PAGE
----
The flowers could be picked for use or left on the plant to attract beneficial insects for pollination, but pinch back the blooms when they begin to fade. It will thrive in full sun or partial shade and should be kept in soil that drains properly. Regular deadheading helps keep the chive plants from self-seeding around the garden.
Caring for chives is relatively simple, but the rewards are great. These perennial herbs with a mild onion flavor add a delightful taste to salads, sauces, soups, and other dishes. It can also be dried for long-term use. To ensure that these hardy plants thrive each season, it’s important to practice regular care and maintenance.
Watering in dry weather, providing nutrients through fertilizer applications, and removing spent blooms or seeds from the plant help encourage vigorous growth throughout the growing season. With proper care, it will return yearly to dress up your culinary creations with fresh flavor!
Harvesting and Storing Chives
Chives are one of the easiest herbs to harvest and store. Harvest chives when they are at least three inches in height. Take care not to over-harvest, and cut above the second set of leaves with clean scissors.
The stems will store longer if you keep them damp. After harvesting, use within a few days, or blanch and freeze bunches of chives as single stems or in oil/butter cubes for later use. Chive flowers can be enjoyed fresh or frozen in ice cubes for later use. So, it pairs wonderfully with vegetables, soups, salads, eggs, potatoes, pasta – and much more!
Chives vs Green Onions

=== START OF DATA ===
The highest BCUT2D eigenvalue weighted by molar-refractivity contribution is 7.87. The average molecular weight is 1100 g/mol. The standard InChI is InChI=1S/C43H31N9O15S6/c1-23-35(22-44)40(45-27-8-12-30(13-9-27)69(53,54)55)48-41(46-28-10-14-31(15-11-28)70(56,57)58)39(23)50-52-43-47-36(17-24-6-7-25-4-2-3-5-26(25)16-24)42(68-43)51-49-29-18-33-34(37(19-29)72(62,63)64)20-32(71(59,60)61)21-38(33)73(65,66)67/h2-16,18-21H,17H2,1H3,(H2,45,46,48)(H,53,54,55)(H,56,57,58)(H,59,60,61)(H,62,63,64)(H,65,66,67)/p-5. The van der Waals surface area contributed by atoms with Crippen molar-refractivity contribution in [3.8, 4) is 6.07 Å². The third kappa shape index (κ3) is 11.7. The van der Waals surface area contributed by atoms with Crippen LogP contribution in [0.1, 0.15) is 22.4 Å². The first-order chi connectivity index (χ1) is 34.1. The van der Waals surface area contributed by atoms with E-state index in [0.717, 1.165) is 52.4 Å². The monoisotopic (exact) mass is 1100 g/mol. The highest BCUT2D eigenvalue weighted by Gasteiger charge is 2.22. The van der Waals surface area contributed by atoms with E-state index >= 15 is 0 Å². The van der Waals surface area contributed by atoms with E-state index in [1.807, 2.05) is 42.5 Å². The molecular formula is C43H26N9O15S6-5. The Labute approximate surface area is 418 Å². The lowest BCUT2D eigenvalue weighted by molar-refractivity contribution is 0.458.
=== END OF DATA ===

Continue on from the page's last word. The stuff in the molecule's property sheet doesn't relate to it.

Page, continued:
Chives and green onions share many similarities but also have some key differences. Also, it are an herb from the onion family, while green onions are a vegetable in the allium family.
Chive leaves are thinner and grass-like, while green onions leave stems that resemble scallions or garlic. Moreover, it has a milder flavor than green onions, with a hint of garlic flavor, while green onions have a bolder taste.
Both chives and green onions are versatile and can be used in various dishes. It can be snipped into small pieces, added to salads, garnished over main dishes, or mixed into compound butter.
Meanwhile, green onion stems can be grilled or roasted to bring out the sweet onion flavor or finely diced as an aromatic in soups, stews, and stir-fries. Additionally, the bloom of the chive plant is edible as well! It has a mild onion flavor with a hint of garlic that pairs wonderfully with salads, vegetable dishes, and even ice cream.
In conclusion, chives are a healthy and versatile addition to various dishes and easy to grow and care for. Their mild flavor and sweet onion aroma make them a great choice for any meal.
They are low in fat and calories and contain vitamins and minerals to boost your nutrition. With its versatility, ease, and health benefits, it’s no wonder chives have become a go-to herb in many kitchens.
Elyssa Goins is a gardener, beekeeper, and a proud mom of four. She is a member of the American Horticultural Society, has been published in a Scientific Journal, and loves to talk about her love of plants. For the past twenty years, she’s been all about growing and caring for various fruits, veggies, herbs, livestock, kids, and houseplants. Managing a big garden to feed four growing kids and raising dairy goats has taught her so much about being an excellent plant parent and now is her time to share with you.